The bridge was the stepping-off point to visit the Grand Bazaar, the Egyptian Spice Market and the Sultanahmet.
The covered bazaar isn't just a place to shop; it's a landmark. The ancient domed buildings draw lots of tourists who can find goods as diverse as 18-karat gold jewelry and cheap trinkets, musical instruments and leather slippers, hand-painted tiles and cotton tunics.
Shopkeepers here hustle in earnest, not necessarily to haggle but to sell, sell, sell. For me, it always started in English when they asked, "Where are you from? Cal-ee-FOR-nia?" If I feigned even the most remote interest in a necklace or bracelet, the salesmen (and they were all men) would launch into a spiel about the quality of the silver, the pendant, whatever they were selling.
Turkey isn't a member of the European Union (which remains the topic of much debate), and that means the Turkish lira is still the official currency. But stores, hotels and just about everyone quote prices and haggle in euros.
I found it hard to keep converting two currencies – lira and euros – into dollars every time I wanted to make a simple purchase. So I quickly adopted 10 euros (about $13) as my price point for three of anything: scarves, key chains, necklaces even slippers. Sometimes it worked; sometimes it didn't.
Around midweek, Sonia suggested we shift to a hotel in Sultanahmet to get a different perspective on the city. The touristy old city was considerably quieter in winter than the hopping Beyoglu.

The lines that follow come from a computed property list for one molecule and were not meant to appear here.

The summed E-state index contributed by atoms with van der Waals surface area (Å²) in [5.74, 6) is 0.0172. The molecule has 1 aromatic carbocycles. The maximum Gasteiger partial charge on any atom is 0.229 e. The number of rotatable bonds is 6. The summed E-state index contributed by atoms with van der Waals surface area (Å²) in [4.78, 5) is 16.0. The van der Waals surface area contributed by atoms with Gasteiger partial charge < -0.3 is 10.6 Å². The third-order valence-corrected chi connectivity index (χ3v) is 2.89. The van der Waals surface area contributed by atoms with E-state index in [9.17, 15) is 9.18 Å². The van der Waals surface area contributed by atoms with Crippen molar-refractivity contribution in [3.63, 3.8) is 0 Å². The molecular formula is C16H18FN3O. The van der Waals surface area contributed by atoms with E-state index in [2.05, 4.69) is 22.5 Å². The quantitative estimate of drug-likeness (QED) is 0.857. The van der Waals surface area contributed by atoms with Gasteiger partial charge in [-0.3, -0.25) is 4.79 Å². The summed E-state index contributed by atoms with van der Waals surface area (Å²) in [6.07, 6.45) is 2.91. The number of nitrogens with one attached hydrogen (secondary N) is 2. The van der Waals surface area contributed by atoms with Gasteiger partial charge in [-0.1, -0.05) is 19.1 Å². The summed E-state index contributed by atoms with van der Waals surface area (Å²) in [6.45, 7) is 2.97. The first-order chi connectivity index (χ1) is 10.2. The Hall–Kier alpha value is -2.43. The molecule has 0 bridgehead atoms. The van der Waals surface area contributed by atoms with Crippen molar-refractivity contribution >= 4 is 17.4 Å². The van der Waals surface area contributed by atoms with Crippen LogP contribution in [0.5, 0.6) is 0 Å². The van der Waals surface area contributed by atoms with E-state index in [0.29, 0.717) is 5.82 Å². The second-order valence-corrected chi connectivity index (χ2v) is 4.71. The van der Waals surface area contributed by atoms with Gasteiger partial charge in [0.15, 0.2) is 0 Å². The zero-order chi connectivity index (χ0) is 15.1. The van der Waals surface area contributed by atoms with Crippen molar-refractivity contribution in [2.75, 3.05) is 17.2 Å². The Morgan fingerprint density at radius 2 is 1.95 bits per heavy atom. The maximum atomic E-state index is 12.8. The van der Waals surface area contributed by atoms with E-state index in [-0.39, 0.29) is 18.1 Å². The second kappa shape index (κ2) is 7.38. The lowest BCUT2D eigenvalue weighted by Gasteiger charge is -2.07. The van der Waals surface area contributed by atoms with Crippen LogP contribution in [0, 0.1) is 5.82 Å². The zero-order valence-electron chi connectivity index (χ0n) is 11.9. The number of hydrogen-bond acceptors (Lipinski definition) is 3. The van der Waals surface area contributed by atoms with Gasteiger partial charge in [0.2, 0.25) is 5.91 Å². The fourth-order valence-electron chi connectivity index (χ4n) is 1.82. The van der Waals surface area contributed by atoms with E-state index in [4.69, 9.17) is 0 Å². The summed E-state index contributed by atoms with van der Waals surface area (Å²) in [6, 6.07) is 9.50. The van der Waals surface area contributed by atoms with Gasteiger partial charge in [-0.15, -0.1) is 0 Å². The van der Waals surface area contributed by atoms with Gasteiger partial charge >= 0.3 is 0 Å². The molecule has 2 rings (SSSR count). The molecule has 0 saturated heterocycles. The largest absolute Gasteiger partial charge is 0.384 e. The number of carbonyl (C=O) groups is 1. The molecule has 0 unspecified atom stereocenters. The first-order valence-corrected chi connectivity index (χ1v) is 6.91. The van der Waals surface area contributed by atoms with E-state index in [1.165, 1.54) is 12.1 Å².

We inquired at several hotels in the area until we found a price we liked. The Vezir Hotel offered a cash rate of $53 a night with Wi-Fi and breakfast. It was an old pension-style building with no elevators (my room was on the third floor), and the Internet connection was spotty. But I liked the price and the fact I could hear the call to prayer emanating from nearby mosques while I was lying in bed. The single room had a double bed, small shower and a wooden door that still locked with an old-style key rather than a key card.
The hotel was about five minutes from Topkapi Palace, Hagia Sophia and the Blue Mosque; it could take a week to tour and learn the history of these landmarks. We compressed the ancient trifecta into a day and a half without feeling too rushed.
At Topkapi, we wandered through the maze of ornate domes and blue-tiled rooms of the Harem, the private rooms of Ottoman sultans from the 15th to 19th centuries. (Many people skip this because it costs $8 besides the palace's $11 ticket.) Back in the day, riffraff like me never would have set eyes on the gilt canopy of the sultan's bed, the elaborate salons and private bathing areas. The rooms are largely empty, with the gems, armor and other royal possessions on display in the palace's treasury building.
With so many integral waterways— the Bosporus Strait dividing the city's European and Asian sides, the Sea of Marmara and the Golden Horn—ferries are a cheap and easy way to get around. We took a six-hour excursion one day along the Bosporus Strait ($14 round-trip) and spent another on an hour-long ride to Buyukada, the largest of a handful of islands in the Sea of Marmara called the Princes Islands. No cars are allowed on these small islands; horse-and-carriage rides or rental bikes are the modes of travel.
When we docked, some people toured shops and bakeries near the ferry building or took a walk along the waterfront. Sonia and I decided to head inland and spend a few hours walking up curling roads to the top of the island. Along the way, we saw summer villas – some dilapidated, some freshly redone – along roads mostly silent except for the clacking of horse hooves. (Guidebooks say the islands get crowded on summer weekends.)
Toward the top, we continued walking upward until we came to a pine forest and a Greek monastery called Aya Yorgi, orSt. George. It was a clear day with good views of the green forests of nearby islands and the water. I looked back at Istanbul's hills and dense whitish buildings and marveled at just how far this visit on a shoestring had taken me.